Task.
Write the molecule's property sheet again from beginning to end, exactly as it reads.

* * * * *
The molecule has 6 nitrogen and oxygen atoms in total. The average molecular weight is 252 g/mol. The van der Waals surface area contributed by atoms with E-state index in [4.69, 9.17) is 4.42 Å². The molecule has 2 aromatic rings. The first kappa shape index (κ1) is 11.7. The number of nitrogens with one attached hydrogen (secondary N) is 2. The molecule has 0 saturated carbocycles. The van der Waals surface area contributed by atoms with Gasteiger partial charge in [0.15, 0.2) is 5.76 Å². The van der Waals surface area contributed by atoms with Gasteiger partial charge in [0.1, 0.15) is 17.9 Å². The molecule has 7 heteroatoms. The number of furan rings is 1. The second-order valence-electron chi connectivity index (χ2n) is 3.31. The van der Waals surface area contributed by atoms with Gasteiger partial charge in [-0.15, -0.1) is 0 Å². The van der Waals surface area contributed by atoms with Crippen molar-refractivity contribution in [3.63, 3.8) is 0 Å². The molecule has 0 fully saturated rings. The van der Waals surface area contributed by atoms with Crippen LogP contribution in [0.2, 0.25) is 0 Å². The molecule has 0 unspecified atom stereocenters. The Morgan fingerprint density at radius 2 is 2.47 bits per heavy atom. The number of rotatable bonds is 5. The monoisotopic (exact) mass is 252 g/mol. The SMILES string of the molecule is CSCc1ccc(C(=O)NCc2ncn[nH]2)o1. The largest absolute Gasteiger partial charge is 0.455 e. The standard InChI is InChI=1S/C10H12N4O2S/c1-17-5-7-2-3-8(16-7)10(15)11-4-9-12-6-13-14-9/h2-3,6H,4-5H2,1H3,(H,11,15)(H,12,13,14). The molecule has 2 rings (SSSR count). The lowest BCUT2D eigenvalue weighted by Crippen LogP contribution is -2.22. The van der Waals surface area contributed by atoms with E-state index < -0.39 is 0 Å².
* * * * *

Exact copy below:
The molecule has 6 nitrogen and oxygen atoms in total. The average molecular weight is 252 g/mol. The van der Waals surface area contributed by atoms with E-state index in [4.69, 9.17) is 4.42 Å². The molecule has 2 aromatic rings. The first kappa shape index (κ1) is 11.7. The number of nitrogens with one attached hydrogen (secondary N) is 2. The molecule has 0 saturated carbocycles. The van der Waals surface area contributed by atoms with Gasteiger partial charge in [0.15, 0.2) is 5.76 Å². The van der Waals surface area contributed by atoms with Gasteiger partial charge in [0.1, 0.15) is 17.9 Å². The molecule has 7 heteroatoms. The number of furan rings is 1. The second-order valence-electron chi connectivity index (χ2n) is 3.31. The van der Waals surface area contributed by atoms with Gasteiger partial charge in [-0.15, -0.1) is 0 Å². The van der Waals surface area contributed by atoms with Crippen molar-refractivity contribution in [3.63, 3.8) is 0 Å². The molecule has 0 fully saturated rings. The van der Waals surface area contributed by atoms with Crippen LogP contribution in [0.2, 0.25) is 0 Å². The molecule has 0 unspecified atom stereocenters. The Morgan fingerprint density at radius 2 is 2.47 bits per heavy atom. The number of rotatable bonds is 5. The monoisotopic (exact) mass is 252 g/mol. The SMILES string of the molecule is CSCc1ccc(C(=O)NCc2ncn[nH]2)o1. The largest absolute Gasteiger partial charge is 0.455 e. The standard InChI is InChI=1S/C10H12N4O2S/c1-17-5-7-2-3-8(16-7)10(15)11-4-9-12-6-13-14-9/h2-3,6H,4-5H2,1H3,(H,11,15)(H,12,13,14). The molecule has 2 rings (SSSR count). The lowest BCUT2D eigenvalue weighted by Crippen LogP contribution is -2.22. The van der Waals surface area contributed by atoms with E-state index < -0.39 is 0 Å².